Before proceeding with the assessment of construct validity, a pilot study will be conducted to evaluate the internal consistency of the NIBI. At this stage, the primary tool, having undergone face validity and content validity stages, will be distributed to 40 clinical nurses for their responses by convenience sampling method. The inclusion criteria for this stage include holding at least a bachelor’s degree in nursing, having more than 1 year of work experience and expressing willingness to participate in the study. Nurses who were part of the qualitative phase will not be recruited for this step. This step aims to identify any potential issues by estimating Cronbach’s alpha and inter-item correlation. Items that demonstrate a corrected item-total correlation score below 0.3 will be excluded from the next stages of psychometrics evaluations.53

Construct validity

Construct validity refers to the extent to which an instrument is suitable for measuring the intended construct.54 It is a measure of how well the instrument aligns with the concept it is designed to measure.50

Sampling and sample size

The study population for this stage of the study will consist of nurses involved in clinical practice within healthcare organisations across Iran. Convenience sampling will be employed to select participants during this phase. Data collection will be conducted online. To facilitate this, a Google Forms online questionnaire will be developed, and the corresponding URL link will be distributed to nurses via email or popular social networking applications such as Telegram or WhatsApp. The data collected through Google Forms will be exported to an Excel file for further analysis.

For exploratory factor analysis (EFA), the minimum sample size will be set at 300 individuals,55 or an alternative guideline of having 5–10 participants per item.56 In this research study, two separate independent samples will be collected. The first sample will consist of at least 300 participants and will be used for EFA. The second sample, comprising at least 200 distinct samples from the first one, will be gathered to conduct confirmatory factor analysis (CFA).57

Statistical data analysis

To assess the construct validity and uncover the latent constructs of the NIBI, EFA will be employed. In this process, the adequacy of the sampling and the appropriateness of the data will be evaluated using the Kaiser-Meyer-Olkin (KMO) method and Bartlett’s sphericity test.58 A KMO statistic exceeding 0.9 will be considered excellent.58 Factors will be primarily extracted using Varimax rotation, based on eigenvalues greater than 1 and a scree plot. The presence of an item within a latent factor will be determined based on a factor loading close to or exceeding 0.3, estimated using the formula: CV=5.152/√ (n−2), where CV represents the number of extractable factors, and ‘n’ represents the sample size.59 The number of factors will be estimated using Horn’s parallel analysis.60 Furthermore, items with commonalities below 0.2 will be excluded from the EFA.61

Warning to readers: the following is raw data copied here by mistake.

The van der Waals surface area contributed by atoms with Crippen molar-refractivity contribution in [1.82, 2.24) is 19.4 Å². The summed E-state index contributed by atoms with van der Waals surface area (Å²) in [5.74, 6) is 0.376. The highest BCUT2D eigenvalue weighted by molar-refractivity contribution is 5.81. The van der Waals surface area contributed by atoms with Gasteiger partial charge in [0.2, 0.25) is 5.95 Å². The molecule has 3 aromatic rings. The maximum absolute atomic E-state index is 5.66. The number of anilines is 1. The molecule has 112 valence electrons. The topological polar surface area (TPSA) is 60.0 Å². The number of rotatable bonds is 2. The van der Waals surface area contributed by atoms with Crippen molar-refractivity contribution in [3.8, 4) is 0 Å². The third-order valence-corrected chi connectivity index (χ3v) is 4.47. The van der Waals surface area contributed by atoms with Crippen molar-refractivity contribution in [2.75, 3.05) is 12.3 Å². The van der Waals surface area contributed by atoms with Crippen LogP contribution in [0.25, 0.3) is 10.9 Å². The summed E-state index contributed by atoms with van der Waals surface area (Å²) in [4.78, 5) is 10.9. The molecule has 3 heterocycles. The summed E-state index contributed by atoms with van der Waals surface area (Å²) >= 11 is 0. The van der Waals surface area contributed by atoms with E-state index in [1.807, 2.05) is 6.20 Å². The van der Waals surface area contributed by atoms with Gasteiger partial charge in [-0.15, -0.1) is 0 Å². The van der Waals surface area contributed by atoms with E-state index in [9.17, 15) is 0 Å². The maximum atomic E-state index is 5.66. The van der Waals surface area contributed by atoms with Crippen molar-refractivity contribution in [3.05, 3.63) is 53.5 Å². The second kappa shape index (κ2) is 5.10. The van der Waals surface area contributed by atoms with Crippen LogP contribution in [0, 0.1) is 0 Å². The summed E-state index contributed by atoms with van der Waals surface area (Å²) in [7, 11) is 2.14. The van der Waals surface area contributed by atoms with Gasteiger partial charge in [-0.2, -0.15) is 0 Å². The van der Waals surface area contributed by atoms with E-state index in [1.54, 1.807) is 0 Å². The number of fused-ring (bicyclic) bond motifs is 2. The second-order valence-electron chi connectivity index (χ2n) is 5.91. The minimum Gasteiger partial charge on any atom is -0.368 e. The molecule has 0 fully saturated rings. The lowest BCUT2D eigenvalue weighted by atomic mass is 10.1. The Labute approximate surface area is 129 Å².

The CFA aims to assess the proposed factor structure from the EFA and confirm its validity with a different sample of participants. To evaluate the structural factors, CFA will be employed, using the maximum-likelihood method and the widely used goodness-of-fit indices. Model fitness will be assessed using several indices, including the root mean square error of approximation, Parsimonious Fit Index, Parsimonious Comparative Fit Index (CFI), Tucker-Lewis’s Index, CFI, Incremental Fit Index, and CMIN/DF. These indices will be used to determine the adequacy of the model fit. In this study, all statistical analyses will be conducted by using the SPSS (V.26)62 and AMOS63 software. A maximum error margin of 5% will be deemed acceptable for all tests.


Reliability pertains to the degree to which the observed variances in test scores can be attributed to genuine discrepancies in the characteristics being studied, as opposed to variations caused by random errors.47 To assess the reliability of the NIBI and measurement stability, two methods will be employed: internal consistency and test–retest reliability analysis.

Internal consistency

To evaluate the internal consistency of the measures, various statistical indicators will be used, namely Cronbach’s alpha (α), McDonald’s omega (Ω) and the average inter-item correlation (AIC). The thresholds for determining acceptable internal consistency will be based on previous research, where coefficient values of α and Ω exceeding 0.7 were considered satisfactory,64 while an AIC range of 0.2–0.4 was deemed acceptable.65

Test–retest reliability